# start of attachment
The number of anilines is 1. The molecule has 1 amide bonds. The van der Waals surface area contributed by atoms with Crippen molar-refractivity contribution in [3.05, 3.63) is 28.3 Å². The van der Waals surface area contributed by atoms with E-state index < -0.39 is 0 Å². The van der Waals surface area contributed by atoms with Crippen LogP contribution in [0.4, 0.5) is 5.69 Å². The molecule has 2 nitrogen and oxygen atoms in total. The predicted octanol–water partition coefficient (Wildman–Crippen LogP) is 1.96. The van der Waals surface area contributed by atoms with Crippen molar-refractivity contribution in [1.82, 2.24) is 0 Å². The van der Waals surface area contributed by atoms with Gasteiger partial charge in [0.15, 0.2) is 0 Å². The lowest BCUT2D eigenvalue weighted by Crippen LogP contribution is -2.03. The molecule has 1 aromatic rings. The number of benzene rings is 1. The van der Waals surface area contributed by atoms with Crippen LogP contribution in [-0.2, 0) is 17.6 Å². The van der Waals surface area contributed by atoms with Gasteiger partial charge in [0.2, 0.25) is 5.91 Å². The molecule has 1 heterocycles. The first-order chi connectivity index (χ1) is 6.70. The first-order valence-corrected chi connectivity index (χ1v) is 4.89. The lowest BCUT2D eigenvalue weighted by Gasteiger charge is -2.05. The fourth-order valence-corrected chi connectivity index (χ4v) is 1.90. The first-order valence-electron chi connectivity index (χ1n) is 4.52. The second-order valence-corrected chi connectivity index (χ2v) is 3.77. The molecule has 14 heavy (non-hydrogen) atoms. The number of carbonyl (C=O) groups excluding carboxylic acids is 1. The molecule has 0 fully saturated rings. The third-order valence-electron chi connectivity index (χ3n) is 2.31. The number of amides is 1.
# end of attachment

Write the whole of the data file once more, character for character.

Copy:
The number of anilines is 1. The molecule has 1 amide bonds. The van der Waals surface area contributed by atoms with Crippen molar-refractivity contribution in [3.05, 3.63) is 28.3 Å². The van der Waals surface area contributed by atoms with E-state index < -0.39 is 0 Å². The van der Waals surface area contributed by atoms with Crippen LogP contribution in [0.4, 0.5) is 5.69 Å². The molecule has 2 nitrogen and oxygen atoms in total. The predicted octanol–water partition coefficient (Wildman–Crippen LogP) is 1.96. The van der Waals surface area contributed by atoms with Crippen molar-refractivity contribution in [1.82, 2.24) is 0 Å². The van der Waals surface area contributed by atoms with Gasteiger partial charge in [0.15, 0.2) is 0 Å². The lowest BCUT2D eigenvalue weighted by Crippen LogP contribution is -2.03. The molecule has 1 aromatic rings. The number of benzene rings is 1. The van der Waals surface area contributed by atoms with Crippen LogP contribution in [-0.2, 0) is 17.6 Å². The van der Waals surface area contributed by atoms with Gasteiger partial charge in [0.2, 0.25) is 5.91 Å². The molecule has 1 heterocycles. The first-order chi connectivity index (χ1) is 6.70. The first-order valence-corrected chi connectivity index (χ1v) is 4.89. The lowest BCUT2D eigenvalue weighted by Gasteiger charge is -2.05. The fourth-order valence-corrected chi connectivity index (χ4v) is 1.90. The first-order valence-electron chi connectivity index (χ1n) is 4.52. The second-order valence-corrected chi connectivity index (χ2v) is 3.77. The molecule has 14 heavy (non-hydrogen) atoms. The number of carbonyl (C=O) groups excluding carboxylic acids is 1. The molecule has 0 fully saturated rings. The third-order valence-electron chi connectivity index (χ3n) is 2.31. The number of amides is 1.